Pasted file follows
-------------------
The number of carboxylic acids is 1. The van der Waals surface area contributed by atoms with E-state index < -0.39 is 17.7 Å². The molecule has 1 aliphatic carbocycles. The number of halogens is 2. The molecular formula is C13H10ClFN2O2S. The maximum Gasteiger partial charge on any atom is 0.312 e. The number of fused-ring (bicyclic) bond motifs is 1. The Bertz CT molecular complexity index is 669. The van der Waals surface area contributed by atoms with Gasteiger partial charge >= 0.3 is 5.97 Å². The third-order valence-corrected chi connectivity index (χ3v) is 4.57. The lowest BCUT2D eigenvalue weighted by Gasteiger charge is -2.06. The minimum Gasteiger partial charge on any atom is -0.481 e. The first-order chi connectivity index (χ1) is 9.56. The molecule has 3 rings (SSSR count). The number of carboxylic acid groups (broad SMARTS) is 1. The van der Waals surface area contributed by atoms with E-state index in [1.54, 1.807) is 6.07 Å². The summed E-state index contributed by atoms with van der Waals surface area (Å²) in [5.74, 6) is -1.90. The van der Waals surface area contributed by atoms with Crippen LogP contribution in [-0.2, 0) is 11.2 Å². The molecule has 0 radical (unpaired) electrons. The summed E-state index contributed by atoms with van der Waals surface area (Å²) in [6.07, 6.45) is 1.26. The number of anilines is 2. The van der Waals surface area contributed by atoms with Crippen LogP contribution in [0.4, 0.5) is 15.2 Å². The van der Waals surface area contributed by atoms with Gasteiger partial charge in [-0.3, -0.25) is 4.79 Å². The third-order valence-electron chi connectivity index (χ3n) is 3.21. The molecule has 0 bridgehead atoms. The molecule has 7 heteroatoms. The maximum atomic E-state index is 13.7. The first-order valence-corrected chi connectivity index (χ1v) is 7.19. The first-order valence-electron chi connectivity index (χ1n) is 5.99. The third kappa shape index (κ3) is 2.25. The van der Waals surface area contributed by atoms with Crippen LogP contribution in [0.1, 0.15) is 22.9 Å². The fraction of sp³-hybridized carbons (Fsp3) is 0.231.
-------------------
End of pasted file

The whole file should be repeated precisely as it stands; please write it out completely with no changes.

The number of carboxylic acids is 1. The van der Waals surface area contributed by atoms with E-state index < -0.39 is 17.7 Å². The molecule has 1 aliphatic carbocycles. The number of halogens is 2. The molecular formula is C13H10ClFN2O2S. The maximum Gasteiger partial charge on any atom is 0.312 e. The number of fused-ring (bicyclic) bond motifs is 1. The Bertz CT molecular complexity index is 669. The van der Waals surface area contributed by atoms with Gasteiger partial charge >= 0.3 is 5.97 Å². The third-order valence-corrected chi connectivity index (χ3v) is 4.57. The lowest BCUT2D eigenvalue weighted by Gasteiger charge is -2.06. The minimum Gasteiger partial charge on any atom is -0.481 e. The first-order chi connectivity index (χ1) is 9.56. The molecule has 3 rings (SSSR count). The number of carboxylic acid groups (broad SMARTS) is 1. The van der Waals surface area contributed by atoms with E-state index in [1.54, 1.807) is 6.07 Å². The summed E-state index contributed by atoms with van der Waals surface area (Å²) in [5.74, 6) is -1.90. The van der Waals surface area contributed by atoms with Crippen LogP contribution in [-0.2, 0) is 11.2 Å². The molecule has 0 radical (unpaired) electrons. The summed E-state index contributed by atoms with van der Waals surface area (Å²) in [6.07, 6.45) is 1.26. The number of anilines is 2. The van der Waals surface area contributed by atoms with Crippen LogP contribution in [0.4, 0.5) is 15.2 Å². The van der Waals surface area contributed by atoms with Gasteiger partial charge in [-0.3, -0.25) is 4.79 Å². The third-order valence-electron chi connectivity index (χ3n) is 3.21. The molecule has 0 bridgehead atoms. The molecule has 7 heteroatoms. The maximum atomic E-state index is 13.7. The first-order valence-corrected chi connectivity index (χ1v) is 7.19. The first-order valence-electron chi connectivity index (χ1n) is 5.99. The third kappa shape index (κ3) is 2.25. The van der Waals surface area contributed by atoms with Crippen LogP contribution in [0.1, 0.15) is 22.9 Å². The fraction of sp³-hybridized carbons (Fsp3) is 0.231.